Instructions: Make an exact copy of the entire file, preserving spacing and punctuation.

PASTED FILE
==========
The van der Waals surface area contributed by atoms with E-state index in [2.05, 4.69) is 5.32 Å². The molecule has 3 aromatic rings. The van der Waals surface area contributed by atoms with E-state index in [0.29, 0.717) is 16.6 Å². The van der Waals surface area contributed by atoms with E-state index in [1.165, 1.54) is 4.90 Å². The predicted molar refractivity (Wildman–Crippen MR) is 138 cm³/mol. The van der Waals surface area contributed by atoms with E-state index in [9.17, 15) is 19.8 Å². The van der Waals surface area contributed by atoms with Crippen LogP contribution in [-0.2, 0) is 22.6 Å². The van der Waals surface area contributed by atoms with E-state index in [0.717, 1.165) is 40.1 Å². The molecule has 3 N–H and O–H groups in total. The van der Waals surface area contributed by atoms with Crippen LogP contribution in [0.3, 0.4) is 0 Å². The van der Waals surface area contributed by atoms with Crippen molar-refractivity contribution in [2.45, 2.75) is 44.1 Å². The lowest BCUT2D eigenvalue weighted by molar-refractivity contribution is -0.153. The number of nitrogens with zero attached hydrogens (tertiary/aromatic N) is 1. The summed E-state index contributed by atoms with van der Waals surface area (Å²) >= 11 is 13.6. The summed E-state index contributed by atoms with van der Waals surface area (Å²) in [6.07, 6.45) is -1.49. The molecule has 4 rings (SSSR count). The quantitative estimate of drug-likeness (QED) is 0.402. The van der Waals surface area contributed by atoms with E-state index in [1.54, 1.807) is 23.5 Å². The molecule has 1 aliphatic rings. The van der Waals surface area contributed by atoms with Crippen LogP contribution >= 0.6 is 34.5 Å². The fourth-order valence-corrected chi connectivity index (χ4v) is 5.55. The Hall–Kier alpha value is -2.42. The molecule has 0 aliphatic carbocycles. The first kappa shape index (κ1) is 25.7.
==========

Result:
The van der Waals surface area contributed by atoms with E-state index in [2.05, 4.69) is 5.32 Å². The molecule has 3 aromatic rings. The van der Waals surface area contributed by atoms with E-state index in [0.29, 0.717) is 16.6 Å². The van der Waals surface area contributed by atoms with E-state index in [1.165, 1.54) is 4.90 Å². The predicted molar refractivity (Wildman–Crippen MR) is 138 cm³/mol. The van der Waals surface area contributed by atoms with E-state index in [9.17, 15) is 19.8 Å². The van der Waals surface area contributed by atoms with Crippen LogP contribution in [-0.2, 0) is 22.6 Å². The van der Waals surface area contributed by atoms with E-state index in [0.717, 1.165) is 40.1 Å². The molecule has 3 N–H and O–H groups in total. The van der Waals surface area contributed by atoms with Crippen LogP contribution in [0.3, 0.4) is 0 Å². The van der Waals surface area contributed by atoms with Crippen molar-refractivity contribution in [2.45, 2.75) is 44.1 Å². The lowest BCUT2D eigenvalue weighted by molar-refractivity contribution is -0.153. The number of nitrogens with zero attached hydrogens (tertiary/aromatic N) is 1. The summed E-state index contributed by atoms with van der Waals surface area (Å²) >= 11 is 13.6. The summed E-state index contributed by atoms with van der Waals surface area (Å²) in [6.07, 6.45) is -1.49. The molecule has 4 rings (SSSR count). The quantitative estimate of drug-likeness (QED) is 0.402. The van der Waals surface area contributed by atoms with E-state index in [1.54, 1.807) is 23.5 Å². The molecule has 1 aliphatic rings. The van der Waals surface area contributed by atoms with Crippen LogP contribution >= 0.6 is 34.5 Å². The fourth-order valence-corrected chi connectivity index (χ4v) is 5.55. The Hall–Kier alpha value is -2.42. The molecule has 0 aliphatic carbocycles. The first kappa shape index (κ1) is 25.7.